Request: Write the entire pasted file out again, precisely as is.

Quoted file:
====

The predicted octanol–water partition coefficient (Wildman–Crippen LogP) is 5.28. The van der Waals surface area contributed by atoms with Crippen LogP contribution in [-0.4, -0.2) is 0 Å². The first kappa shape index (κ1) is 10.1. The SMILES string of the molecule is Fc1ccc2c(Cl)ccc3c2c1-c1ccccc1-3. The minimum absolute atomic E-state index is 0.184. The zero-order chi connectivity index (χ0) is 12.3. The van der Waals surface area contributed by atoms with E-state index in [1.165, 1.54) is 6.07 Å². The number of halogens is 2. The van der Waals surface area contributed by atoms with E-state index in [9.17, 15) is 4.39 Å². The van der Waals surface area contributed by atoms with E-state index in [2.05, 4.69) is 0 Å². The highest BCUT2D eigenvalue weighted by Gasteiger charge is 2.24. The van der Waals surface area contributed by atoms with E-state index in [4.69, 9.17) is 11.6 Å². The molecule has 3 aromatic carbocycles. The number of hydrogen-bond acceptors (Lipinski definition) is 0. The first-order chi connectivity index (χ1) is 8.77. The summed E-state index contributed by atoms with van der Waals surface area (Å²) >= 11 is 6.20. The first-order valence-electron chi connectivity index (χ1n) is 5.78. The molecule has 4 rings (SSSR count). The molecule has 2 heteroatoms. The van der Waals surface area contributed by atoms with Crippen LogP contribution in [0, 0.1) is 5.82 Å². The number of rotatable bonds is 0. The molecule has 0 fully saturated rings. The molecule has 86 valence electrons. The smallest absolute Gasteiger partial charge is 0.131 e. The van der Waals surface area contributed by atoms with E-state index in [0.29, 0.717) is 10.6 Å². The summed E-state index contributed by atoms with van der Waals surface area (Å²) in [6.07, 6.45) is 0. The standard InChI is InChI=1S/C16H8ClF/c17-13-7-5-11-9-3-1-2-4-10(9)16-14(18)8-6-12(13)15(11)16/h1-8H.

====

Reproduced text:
The predicted octanol–water partition coefficient (Wildman–Crippen LogP) is 5.28. The van der Waals surface area contributed by atoms with Crippen LogP contribution in [-0.4, -0.2) is 0 Å². The first kappa shape index (κ1) is 10.1. The SMILES string of the molecule is Fc1ccc2c(Cl)ccc3c2c1-c1ccccc1-3. The minimum absolute atomic E-state index is 0.184. The zero-order chi connectivity index (χ0) is 12.3. The van der Waals surface area contributed by atoms with E-state index in [1.165, 1.54) is 6.07 Å². The number of halogens is 2. The van der Waals surface area contributed by atoms with E-state index in [9.17, 15) is 4.39 Å². The van der Waals surface area contributed by atoms with E-state index in [2.05, 4.69) is 0 Å². The highest BCUT2D eigenvalue weighted by Gasteiger charge is 2.24. The van der Waals surface area contributed by atoms with E-state index in [4.69, 9.17) is 11.6 Å². The molecule has 3 aromatic carbocycles. The number of hydrogen-bond acceptors (Lipinski definition) is 0. The first-order chi connectivity index (χ1) is 8.77. The summed E-state index contributed by atoms with van der Waals surface area (Å²) >= 11 is 6.20. The first-order valence-electron chi connectivity index (χ1n) is 5.78. The molecule has 4 rings (SSSR count). The molecule has 2 heteroatoms. The van der Waals surface area contributed by atoms with Crippen LogP contribution in [0, 0.1) is 5.82 Å². The number of rotatable bonds is 0. The molecule has 0 fully saturated rings. The molecule has 86 valence electrons. The smallest absolute Gasteiger partial charge is 0.131 e. The van der Waals surface area contributed by atoms with E-state index in [0.29, 0.717) is 10.6 Å². The summed E-state index contributed by atoms with van der Waals surface area (Å²) in [6.07, 6.45) is 0. The standard InChI is InChI=1S/C16H8ClF/c17-13-7-5-11-9-3-1-2-4-10(9)16-14(18)8-6-12(13)15(11)16/h1-8H.